In this week’s blog, Dr Nicola Bateman, Associate Professor Operations Management (email@example.com) uses operations management to get all the bits of your Christmas dinner on the table at the same time.
For Christmas this blog is a bit less serious and is about bringing Operations Management into your kitchen. Operations Management (OM) is a subject taken by many business students and done (often unknowingly) by just about all managers. It addresses the area of managing everyday operations and typically this is scheduling, forecasting (with a bit of help from operations research), managing capacity, inventory and quality. As such we all tend do this in our everyday lives – meeting deadlines and juggling our resources.
As a lecturer and researcher in OM I often apply the skills and tools I have to help me both in my job and home life, and the Christmas dinner backwards schedule (under finite resources) was one of these occasions. In 2014 I found myself hosting Christmas dinner having been a guest for several years previously, and the whole thing seemed a bit overwhelming. So I looked for help on line and found several versions of planners but they were not visual enough or based on sound OM principles, so I developed my own in spreadsheet and Gantt chart format.
It is based on a backward schedule – familiar to all cooks – whereby you set the time of delivery (serving) and work backwards to know when you should start cooking. This is the backward schedule shown here on a spreadsheet, and the link to that is here.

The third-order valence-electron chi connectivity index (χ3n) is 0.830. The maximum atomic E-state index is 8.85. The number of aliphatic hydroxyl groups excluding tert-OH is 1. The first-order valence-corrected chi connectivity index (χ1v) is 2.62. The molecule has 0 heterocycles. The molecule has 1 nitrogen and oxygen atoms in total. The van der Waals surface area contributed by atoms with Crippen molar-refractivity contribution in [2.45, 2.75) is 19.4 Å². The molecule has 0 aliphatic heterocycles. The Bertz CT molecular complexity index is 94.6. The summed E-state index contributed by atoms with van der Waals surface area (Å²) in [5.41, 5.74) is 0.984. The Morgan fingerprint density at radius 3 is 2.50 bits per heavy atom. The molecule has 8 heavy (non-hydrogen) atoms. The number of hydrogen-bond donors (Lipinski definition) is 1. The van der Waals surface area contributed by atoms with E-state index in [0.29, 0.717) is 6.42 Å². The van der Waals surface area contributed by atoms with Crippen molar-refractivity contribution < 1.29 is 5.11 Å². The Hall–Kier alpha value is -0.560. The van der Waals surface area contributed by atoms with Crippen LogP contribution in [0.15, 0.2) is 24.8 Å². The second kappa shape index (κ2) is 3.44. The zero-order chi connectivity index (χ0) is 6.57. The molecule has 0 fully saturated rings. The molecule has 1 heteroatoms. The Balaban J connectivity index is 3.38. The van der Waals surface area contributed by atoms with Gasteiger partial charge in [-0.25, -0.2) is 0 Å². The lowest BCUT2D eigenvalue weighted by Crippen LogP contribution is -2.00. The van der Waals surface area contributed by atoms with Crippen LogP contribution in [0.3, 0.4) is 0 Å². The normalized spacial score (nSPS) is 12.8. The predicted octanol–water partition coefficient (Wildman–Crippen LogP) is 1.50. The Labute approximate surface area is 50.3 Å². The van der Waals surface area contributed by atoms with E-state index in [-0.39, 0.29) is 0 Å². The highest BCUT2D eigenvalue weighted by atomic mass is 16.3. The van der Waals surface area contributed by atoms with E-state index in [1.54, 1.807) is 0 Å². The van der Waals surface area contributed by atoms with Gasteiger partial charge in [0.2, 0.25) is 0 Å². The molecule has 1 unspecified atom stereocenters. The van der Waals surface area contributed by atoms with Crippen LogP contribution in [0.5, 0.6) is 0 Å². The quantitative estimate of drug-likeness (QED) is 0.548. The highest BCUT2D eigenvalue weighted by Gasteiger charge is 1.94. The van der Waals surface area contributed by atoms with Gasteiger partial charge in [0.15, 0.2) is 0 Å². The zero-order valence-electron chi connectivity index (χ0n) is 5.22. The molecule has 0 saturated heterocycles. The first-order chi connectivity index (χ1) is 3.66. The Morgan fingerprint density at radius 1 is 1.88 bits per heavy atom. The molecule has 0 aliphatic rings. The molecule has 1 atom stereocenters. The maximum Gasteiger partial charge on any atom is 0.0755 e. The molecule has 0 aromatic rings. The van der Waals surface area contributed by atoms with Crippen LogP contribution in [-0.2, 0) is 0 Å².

If you leave it there you are assuming you have infinite resources i.e. a giant oven and a massive hob. In my case I have four rings (coded in green) so I cannot steam the pudding, make gravy, cook pasta (fussy eaters), boil brussels and make mashed potato all at the same time. So I have made the mash earlier and will reheat in the microwave at the last minute. I also know I need to make sure I can fit a Turkey, roast potatoes, parsnips, carrots, stuffing and baked red cabbage all into my two ovens at the same time (coded orange).
This is all set up on the spreadsheet, feel free to download and use yourself. Cell Q2 is my serve time, if you change it, all the other cells will adjust accordingly. I have used a time bucket of 30 minutes (cell R1) again if you change all the timed cells will adjust accordingly. For times less than 30 minutes I have put them in the left hand column. You can add or remove items as you please and set your own timings (probably sensible unless you have the same size turkey as me).
If you are an experienced cook then this schedule is something you already do in your head – but if you have not cooked a Christmas dinner or have an unfamiliar kitchen it might be of help. I have used it a few times as have my friends.
Good luck and Happy Christmas!